intrauterine growth restriction, IUGR, intrauterine growth retardation, fetal growth restriction, FGR
Fetal growth restriction (FGR) is both a common obstetric condition and a major cause of perinatal morbidity and mortality. Early FGR by definition is diagnosed at or below 32 weeks and differs from late onset FGR also in terms of its clinical manifestations, association with hypertension (high blood pressure), patterns of deterioration and severity of placental dysfunction (Pic. 1). The causes can be many, but most often involve poor maternal nutrition or lack of adequate oxygen supply to the fetus.
The perinatal outcome of FGR is dependent on the severity of growth restriction; an estimated fetal weight below the 3rd centile and/or abnormal umbilical artery Doppler are strongly associated with adverse perinatal outcome. A recent study has shown how the incidence of perinatal death is highest in those with a birth weight below the 2.3rd centile, falling gradually with an increasing birth weight up to the 80th and 90th centiles, at which the lowest death rates occur.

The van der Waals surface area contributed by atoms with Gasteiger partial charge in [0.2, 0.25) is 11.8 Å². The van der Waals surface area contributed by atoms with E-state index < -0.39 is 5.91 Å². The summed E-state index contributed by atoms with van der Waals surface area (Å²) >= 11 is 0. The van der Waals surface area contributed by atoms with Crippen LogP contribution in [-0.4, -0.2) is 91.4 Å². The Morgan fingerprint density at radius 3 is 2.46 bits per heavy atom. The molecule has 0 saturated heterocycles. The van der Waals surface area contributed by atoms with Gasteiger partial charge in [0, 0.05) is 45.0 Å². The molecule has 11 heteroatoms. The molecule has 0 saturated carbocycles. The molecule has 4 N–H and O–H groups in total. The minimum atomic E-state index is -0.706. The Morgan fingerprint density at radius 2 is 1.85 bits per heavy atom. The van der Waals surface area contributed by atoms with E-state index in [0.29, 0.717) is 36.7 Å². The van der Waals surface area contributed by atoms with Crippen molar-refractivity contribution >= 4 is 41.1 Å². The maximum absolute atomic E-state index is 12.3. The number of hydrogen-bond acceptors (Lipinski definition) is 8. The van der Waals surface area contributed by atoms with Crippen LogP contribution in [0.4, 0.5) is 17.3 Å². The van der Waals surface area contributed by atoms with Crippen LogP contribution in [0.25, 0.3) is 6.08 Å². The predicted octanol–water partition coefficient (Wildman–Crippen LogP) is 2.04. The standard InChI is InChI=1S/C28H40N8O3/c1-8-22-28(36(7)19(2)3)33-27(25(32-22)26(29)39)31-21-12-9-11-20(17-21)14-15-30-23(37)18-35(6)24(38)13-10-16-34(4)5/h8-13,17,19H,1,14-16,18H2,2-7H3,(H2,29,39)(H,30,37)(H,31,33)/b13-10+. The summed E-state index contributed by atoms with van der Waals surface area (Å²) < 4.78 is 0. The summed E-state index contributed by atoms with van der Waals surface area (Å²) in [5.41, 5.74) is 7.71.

FGR is a complex and multifactorial disorder affecting the fetal development that often results in multiple perinatal complications and currently represents a major risk factors for long term poor neurological outcome. FGR is also associated with poor postnatal growth and numerous studies in both humans and animals have shown an association between low birth weight and development of cardiovascular disease (Pic. 2) including increased risk of hypertension, diabetes, dyslipidemia and coagulation in children and adults.
At present there is no effective treatment to reverse the course of FGR except delivery. Fetal growth restriction is probably among the obstetric entities where there is the greatest variation in clinical practice, in terms of monitoring and recommended gestational age at delivery. Prenatal recognition of FGR remains the main challenge in daily obstetric practice. Correct surveillance, antenatal management and timing of delivery can improve fetal and neonatal outcomes.